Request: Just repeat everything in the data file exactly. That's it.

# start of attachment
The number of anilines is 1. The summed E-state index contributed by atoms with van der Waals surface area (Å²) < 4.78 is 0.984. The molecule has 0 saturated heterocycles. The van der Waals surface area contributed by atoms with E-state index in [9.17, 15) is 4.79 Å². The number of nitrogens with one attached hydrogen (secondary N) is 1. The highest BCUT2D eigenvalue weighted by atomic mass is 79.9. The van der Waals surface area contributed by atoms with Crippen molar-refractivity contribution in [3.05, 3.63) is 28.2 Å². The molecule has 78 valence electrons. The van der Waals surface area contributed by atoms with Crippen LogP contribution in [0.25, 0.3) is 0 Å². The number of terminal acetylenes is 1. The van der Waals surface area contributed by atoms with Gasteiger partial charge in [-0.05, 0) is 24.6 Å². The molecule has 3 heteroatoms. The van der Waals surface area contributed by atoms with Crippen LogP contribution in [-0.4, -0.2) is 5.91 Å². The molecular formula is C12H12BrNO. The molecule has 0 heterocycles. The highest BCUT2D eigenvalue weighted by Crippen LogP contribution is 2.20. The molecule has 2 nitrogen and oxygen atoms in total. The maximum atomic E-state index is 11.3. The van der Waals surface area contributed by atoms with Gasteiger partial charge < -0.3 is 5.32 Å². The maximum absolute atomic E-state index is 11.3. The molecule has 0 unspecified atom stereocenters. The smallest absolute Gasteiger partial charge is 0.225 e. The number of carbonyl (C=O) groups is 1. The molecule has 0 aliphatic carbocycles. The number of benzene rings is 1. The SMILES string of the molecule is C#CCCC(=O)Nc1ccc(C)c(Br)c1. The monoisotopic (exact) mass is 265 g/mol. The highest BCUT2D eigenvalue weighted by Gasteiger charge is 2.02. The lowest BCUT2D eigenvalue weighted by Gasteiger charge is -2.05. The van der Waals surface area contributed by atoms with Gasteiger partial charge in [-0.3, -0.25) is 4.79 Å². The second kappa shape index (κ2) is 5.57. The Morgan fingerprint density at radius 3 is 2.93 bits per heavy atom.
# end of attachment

The number of anilines is 1. The summed E-state index contributed by atoms with van der Waals surface area (Å²) < 4.78 is 0.984. The molecule has 0 saturated heterocycles. The van der Waals surface area contributed by atoms with E-state index in [9.17, 15) is 4.79 Å². The number of nitrogens with one attached hydrogen (secondary N) is 1. The highest BCUT2D eigenvalue weighted by atomic mass is 79.9. The van der Waals surface area contributed by atoms with Crippen molar-refractivity contribution in [3.05, 3.63) is 28.2 Å². The molecule has 78 valence electrons. The van der Waals surface area contributed by atoms with Crippen LogP contribution in [0.25, 0.3) is 0 Å². The number of terminal acetylenes is 1. The van der Waals surface area contributed by atoms with Gasteiger partial charge in [-0.05, 0) is 24.6 Å². The molecule has 3 heteroatoms. The van der Waals surface area contributed by atoms with Crippen LogP contribution in [-0.4, -0.2) is 5.91 Å². The molecular formula is C12H12BrNO. The molecule has 0 heterocycles. The highest BCUT2D eigenvalue weighted by Crippen LogP contribution is 2.20. The molecule has 2 nitrogen and oxygen atoms in total. The maximum atomic E-state index is 11.3. The van der Waals surface area contributed by atoms with Gasteiger partial charge < -0.3 is 5.32 Å². The maximum absolute atomic E-state index is 11.3. The molecule has 0 unspecified atom stereocenters. The smallest absolute Gasteiger partial charge is 0.225 e. The number of carbonyl (C=O) groups is 1. The molecule has 0 aliphatic carbocycles. The number of benzene rings is 1. The SMILES string of the molecule is C#CCCC(=O)Nc1ccc(C)c(Br)c1. The monoisotopic (exact) mass is 265 g/mol. The highest BCUT2D eigenvalue weighted by Gasteiger charge is 2.02. The lowest BCUT2D eigenvalue weighted by Gasteiger charge is -2.05. The van der Waals surface area contributed by atoms with Gasteiger partial charge in [-0.3, -0.25) is 4.79 Å². The second kappa shape index (κ2) is 5.57. The Morgan fingerprint density at radius 3 is 2.93 bits per heavy atom.